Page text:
Observation at coarse focus: metaphor’s long operating distance
The metaphor: by Emily Dickinson, Fr741.
Its point of view is behind thick, scream-deadening glass, and the glass is nineteenth-century windowpane, wavy and bubbly. If it were optical glass, you would see, instead,
or, with a click of a rotating turret
Then full stop. Observe the yellow eye afterward, too, if you choose, but your only humbly honest recourse is probably not to dare to think about it.
Sunkist: the myth of Clytie
Miss Dickinson slakes her hunger
Triple footnote: the senses of sight, touch and silence
Silver Practise: The 1847 Daguerreotype of Emily Dickinson
That’s the title of my new (and free) Issuu photobook about (1) photoshopping the only known photograph of Dickinson to bring out detail, and then (2) thinking about what then makes itself seen. Click here:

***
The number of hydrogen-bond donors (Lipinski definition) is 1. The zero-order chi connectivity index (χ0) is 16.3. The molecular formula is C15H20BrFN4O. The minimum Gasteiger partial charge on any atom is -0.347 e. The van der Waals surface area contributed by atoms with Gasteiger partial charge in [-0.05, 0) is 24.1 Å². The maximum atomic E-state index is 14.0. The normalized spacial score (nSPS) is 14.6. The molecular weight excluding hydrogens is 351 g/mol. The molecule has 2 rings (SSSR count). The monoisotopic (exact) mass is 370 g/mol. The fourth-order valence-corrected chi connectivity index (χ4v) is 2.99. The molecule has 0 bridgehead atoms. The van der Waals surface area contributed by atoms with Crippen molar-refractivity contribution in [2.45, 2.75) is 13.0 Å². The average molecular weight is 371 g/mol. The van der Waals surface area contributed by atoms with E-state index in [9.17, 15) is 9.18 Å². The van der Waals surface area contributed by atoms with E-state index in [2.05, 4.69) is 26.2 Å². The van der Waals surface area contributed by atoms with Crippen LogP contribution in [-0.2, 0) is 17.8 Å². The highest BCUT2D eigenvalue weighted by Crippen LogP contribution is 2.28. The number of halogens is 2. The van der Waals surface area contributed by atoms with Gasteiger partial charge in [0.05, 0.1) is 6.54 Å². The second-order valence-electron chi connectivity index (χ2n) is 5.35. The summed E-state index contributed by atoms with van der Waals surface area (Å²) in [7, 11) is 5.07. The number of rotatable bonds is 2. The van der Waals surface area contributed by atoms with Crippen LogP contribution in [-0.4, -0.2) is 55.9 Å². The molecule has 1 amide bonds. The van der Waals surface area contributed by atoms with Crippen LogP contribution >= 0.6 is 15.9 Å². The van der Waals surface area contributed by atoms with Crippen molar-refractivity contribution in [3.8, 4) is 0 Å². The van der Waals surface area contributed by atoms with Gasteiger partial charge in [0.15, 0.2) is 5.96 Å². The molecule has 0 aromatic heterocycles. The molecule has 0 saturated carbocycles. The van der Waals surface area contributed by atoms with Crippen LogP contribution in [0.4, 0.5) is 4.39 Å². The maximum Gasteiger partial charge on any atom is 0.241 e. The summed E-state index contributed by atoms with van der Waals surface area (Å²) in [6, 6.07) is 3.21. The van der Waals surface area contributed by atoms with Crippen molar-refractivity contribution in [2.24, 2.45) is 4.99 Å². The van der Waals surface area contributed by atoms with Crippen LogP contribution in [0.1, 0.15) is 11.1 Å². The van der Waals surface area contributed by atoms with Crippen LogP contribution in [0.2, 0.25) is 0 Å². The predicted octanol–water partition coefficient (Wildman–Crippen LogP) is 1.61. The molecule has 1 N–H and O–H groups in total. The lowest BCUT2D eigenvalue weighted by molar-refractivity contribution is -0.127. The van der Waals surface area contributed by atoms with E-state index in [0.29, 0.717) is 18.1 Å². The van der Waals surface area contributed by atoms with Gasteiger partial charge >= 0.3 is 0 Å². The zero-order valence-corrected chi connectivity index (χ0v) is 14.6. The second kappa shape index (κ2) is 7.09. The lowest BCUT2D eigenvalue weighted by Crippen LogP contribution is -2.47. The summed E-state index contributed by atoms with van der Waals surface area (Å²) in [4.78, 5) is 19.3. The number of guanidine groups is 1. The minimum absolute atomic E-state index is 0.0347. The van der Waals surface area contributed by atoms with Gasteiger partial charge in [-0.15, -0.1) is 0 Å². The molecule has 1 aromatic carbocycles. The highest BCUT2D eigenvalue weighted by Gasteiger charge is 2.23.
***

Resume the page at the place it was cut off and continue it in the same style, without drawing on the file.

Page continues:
Zoology of the spectrum
Antithesis: wings having opened in the azure, it is no longer barren.
The thesis, below, is from the Poems of Frederick Goddard Tuckerman (1821-1873). This meditation on the meaning of nature was first published in 1860 — that is, in the era of In Memoriam and a year after The Origin of Species — but in its time it went almost unread. Tuckerman’s brother Edward (1817-1886) taught botany at Amherst College and his wife was one of Emily Dickinson’s correspondents, but there is no evidence that Dickinson knew of Frederick or his work.